Princeton official suggests buddy program to keep neighbors in touch


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A Princeton official is looking to start a volunteer buddy program where members of the community would check up on their elderly neighbors during emergencies.

Councilman David Cohen said the reach of the program is also intended to assist vulnerable members of the town, such as handicapped individuals.

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Officials plan to hold an information session on Oct. 27 at 9 a.m. in the community room of the Princeton Public Library, for residents interested in signing up.

One facet of the session will be to show how people can build relationships with their neighbors ahead of time so there is a trust level when a major storm or other emergency occurs.

Cohen said there is an “expectation that volunteers will have some kind of regular contact with their buddies, not just in the event of an emergency … I think one of the key takeaways from the program is that you can’t just show up on somebody’s doorstep when the lights are out and knock and say, ‘I’m your buddy, can I help you?’ ”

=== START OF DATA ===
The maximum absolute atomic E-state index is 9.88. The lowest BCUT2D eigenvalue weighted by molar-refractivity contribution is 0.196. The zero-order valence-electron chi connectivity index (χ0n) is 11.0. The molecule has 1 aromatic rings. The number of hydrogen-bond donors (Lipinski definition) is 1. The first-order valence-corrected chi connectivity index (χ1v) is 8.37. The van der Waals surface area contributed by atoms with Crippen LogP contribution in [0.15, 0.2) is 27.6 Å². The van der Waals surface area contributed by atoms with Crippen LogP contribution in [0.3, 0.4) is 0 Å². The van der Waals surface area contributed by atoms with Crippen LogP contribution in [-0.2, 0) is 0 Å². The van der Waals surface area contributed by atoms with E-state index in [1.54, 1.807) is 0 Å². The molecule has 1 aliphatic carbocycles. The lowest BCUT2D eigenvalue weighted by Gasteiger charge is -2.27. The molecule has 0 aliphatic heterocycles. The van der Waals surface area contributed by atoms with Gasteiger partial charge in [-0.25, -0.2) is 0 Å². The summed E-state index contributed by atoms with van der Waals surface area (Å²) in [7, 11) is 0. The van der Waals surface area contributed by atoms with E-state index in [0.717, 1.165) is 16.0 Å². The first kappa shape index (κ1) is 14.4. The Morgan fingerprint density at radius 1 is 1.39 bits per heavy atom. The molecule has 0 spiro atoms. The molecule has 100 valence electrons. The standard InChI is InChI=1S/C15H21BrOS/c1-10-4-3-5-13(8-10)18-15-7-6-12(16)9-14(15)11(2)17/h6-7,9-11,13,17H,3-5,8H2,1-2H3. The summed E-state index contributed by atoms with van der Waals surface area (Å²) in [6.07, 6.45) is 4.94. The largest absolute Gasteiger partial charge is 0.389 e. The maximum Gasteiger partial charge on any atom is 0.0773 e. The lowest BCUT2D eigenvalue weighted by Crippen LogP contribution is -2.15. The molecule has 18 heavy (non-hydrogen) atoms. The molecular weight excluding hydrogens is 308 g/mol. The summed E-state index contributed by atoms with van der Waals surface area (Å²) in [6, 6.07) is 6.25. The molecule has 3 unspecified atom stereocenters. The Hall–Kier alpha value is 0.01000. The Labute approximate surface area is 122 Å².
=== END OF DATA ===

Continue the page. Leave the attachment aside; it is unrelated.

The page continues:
He said officials would prefer that volunteers live within walking distance of the people they plan to check on, given that a storm that fells trees or causes flooding would make it hard to travel to another section of Princeton. He called distance “a real consideration.”

He said the buddy program accomplishes everything from growing community and neighborhood connection to making Princeton a friendly place for senior citizens to live in.

The volunteer program will help supplement first-responders who find themselves overwhelmed responding to calls for help in emergencies and are too busy in those cases to go door to door checking on people.

“They are aware there are vulnerable folks in the community who it would be great if they were checked up on, because they might have difficulty calling for help or they might not be able to find their phone,” Cohen said.

Nearly 15 percent of Princeton’s population of 31,822 was 65 and older, according to a U.S. Census Bureau estimate for 2017.

Susan W. Hoskins, executive director of the Princeton Senior Resource Center, said on Oct. 19 that she thinks the buddy program can work.

“I don’t think it will be blanket coverage for the community, but I think any neighborhood that starts it is going to benefit from it,” she said.

Municipal officials will offer training on an optional basis to buddies who want more information about first aid basics and how to respond in different emergencies, such as a major storm or something more serious.

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